In our research, we found that much of the discussion of those needs is fairly prescriptive; it’s about what workers need to do. Their needs get framed in terms like, “They need to save more”, “They need to spend less” or “They need to avoid costly debt.” These aren’t strictly inaccurate, in the sense that having more control over household expenditure and remaining free from problem debt could reasonably be part of a financial wellbeing health check. However, when we spoke to workers themselves, they didn’t frame their needs in these terms. Instead, they talked about the common financial pinch points that test their resilience in the present and make their aspirations for their financial futures feel harder to reach. So, we have suggested a slight reframing, away from a prescriptive view—”They need to do something”—and to an enabling framing.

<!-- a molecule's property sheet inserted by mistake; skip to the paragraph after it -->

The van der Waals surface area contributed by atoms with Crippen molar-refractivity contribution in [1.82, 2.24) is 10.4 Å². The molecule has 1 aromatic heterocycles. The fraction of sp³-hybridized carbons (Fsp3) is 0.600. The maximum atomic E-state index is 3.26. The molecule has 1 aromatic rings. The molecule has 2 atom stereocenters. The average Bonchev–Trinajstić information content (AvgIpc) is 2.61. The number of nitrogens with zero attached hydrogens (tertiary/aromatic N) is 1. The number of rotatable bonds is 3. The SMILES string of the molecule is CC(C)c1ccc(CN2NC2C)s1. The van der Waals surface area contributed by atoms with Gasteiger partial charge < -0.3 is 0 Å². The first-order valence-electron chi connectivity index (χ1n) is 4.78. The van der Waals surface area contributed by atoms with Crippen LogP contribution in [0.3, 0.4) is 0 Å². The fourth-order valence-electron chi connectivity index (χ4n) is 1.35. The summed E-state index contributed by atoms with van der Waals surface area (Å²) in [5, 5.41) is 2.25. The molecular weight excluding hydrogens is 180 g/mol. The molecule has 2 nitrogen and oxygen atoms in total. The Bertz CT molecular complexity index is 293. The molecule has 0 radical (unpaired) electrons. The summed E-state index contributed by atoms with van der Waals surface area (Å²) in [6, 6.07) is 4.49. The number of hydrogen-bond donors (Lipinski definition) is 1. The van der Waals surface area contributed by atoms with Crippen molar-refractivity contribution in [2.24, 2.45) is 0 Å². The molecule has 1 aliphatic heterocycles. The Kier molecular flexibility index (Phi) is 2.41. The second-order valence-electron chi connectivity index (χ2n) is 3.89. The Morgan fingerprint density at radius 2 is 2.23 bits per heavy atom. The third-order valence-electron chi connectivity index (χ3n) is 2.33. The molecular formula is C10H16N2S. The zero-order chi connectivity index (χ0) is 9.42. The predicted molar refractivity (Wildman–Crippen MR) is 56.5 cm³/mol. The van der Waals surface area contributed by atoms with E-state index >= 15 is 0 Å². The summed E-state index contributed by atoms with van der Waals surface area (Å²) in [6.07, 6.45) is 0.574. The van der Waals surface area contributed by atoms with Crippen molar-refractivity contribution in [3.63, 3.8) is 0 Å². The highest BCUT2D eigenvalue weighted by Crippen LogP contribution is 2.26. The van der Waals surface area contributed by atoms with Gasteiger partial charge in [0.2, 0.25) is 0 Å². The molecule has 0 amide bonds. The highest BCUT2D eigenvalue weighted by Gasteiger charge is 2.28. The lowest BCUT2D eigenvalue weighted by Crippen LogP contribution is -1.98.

From there, we developed a framework that we are calling the six financial footings. These footings capture the financial needs of low- and moderate-income workers, all of which have clear entry points for employer-driven solutions. They aren’t unique to low- and moderate-income workers, but like our climber, it can be harder for them to obtain and maintain them. We’ve categorised them into needs that support resilience in the short term, and those that are focussed on planning for future financial wellbeing.
The six financial footings
|Improving financial resilience today|
|Escaping the poverty premium||Low- and moderate-income workers need affordable, accessible alternatives to high-cost credit, higher insurance premiums and more expensive travel. They often aren’t able to pay large, upfront costs, like a cheaper rate on an annual premium compared with monthly charges, or higher prices for last-minute bookings. They need options that don’t cost them more over the long term because they can’t pay a big lump sum.|